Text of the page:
• Don’t sell.  The other big mistake is writing leading questions.  If the respondent can figure out what you want the answer to be, he or she is most likely to give you that answer.  So if they know who the client is, the client will get higher scores.  Use neutral language.  If you need to describe a product to gauge interest, be as boring as you can (for some of us, this part is really easy!)

And put it on the Web?

Sorry, but I don’t do windows (no pun intended) and I don’t write html, Java, Perl and whatever else they’re using now.  And neither should you.  When you get this far, you’ll just have to give you survey to a cgi programmer who has some experience with this sort of thing.  He or she can put your masterpiece on the Web in less than an hour.  Since I’ve got several of these types hanging around my office, pretending to work, I’ve noticed they all tend to be way too young.  When I was a kid we talked about straight sixes, overhead cams, and Venturi ports.  Now, there are kids in my daughter’s grammar school putting up their own Web pages!  How did I get old so fast?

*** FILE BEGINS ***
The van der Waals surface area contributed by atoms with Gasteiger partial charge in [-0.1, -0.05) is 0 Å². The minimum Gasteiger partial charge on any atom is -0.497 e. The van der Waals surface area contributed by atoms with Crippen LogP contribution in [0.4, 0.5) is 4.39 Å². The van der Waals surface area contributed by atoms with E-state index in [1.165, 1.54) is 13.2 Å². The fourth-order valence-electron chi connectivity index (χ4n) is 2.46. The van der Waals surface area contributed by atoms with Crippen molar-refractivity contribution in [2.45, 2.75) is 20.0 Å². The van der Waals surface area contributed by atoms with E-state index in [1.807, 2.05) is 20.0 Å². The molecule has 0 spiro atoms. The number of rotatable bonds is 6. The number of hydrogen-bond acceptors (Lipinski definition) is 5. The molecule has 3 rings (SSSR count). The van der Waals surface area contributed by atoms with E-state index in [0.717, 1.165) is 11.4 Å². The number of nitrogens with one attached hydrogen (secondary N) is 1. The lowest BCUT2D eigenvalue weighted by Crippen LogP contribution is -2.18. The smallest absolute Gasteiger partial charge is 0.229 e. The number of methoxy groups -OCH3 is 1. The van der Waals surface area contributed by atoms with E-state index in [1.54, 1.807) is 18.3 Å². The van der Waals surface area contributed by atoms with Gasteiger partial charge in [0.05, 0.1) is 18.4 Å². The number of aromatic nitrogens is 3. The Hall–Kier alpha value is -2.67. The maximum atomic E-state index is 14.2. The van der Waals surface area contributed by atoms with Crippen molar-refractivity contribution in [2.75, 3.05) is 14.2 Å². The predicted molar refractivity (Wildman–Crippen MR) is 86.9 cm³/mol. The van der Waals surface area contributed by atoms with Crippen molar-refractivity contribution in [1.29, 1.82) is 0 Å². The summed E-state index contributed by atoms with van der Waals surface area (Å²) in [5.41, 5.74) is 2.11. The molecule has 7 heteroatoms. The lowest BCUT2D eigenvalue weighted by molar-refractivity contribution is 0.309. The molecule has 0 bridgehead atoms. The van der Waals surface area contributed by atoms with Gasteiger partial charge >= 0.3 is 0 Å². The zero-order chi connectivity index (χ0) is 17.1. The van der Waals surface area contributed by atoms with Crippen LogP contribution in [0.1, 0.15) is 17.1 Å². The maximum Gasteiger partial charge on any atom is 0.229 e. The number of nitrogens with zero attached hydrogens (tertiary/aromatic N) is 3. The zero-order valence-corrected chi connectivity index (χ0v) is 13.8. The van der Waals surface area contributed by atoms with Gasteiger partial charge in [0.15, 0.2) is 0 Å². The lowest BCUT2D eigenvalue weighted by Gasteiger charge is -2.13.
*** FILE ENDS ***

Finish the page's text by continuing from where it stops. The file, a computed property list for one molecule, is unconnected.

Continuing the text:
If you build it, will they come?

Now, you’ve got to get someone to fill out this brilliant piece of work.  One of the problems of the “old” way was you had to get just the right people to fill out your survey because you paid for each survey piecemeal.  Another advantage of the Web.  Surveys are free!  It doesn’t cost you a penny extra, once a survey is up, to let everyone in the universe fill it out if they want to.  Just be sure you have the right questions in your survey so you can screen out everybody whose opinion you do not want.

So you can’t have too many people filling it out.  But you can have too few.  There are only a few ways to get traffic to your Web survey:

  • Banner ads on Web sites
  • Email invitation
  • Telephone invitation
  • Email panels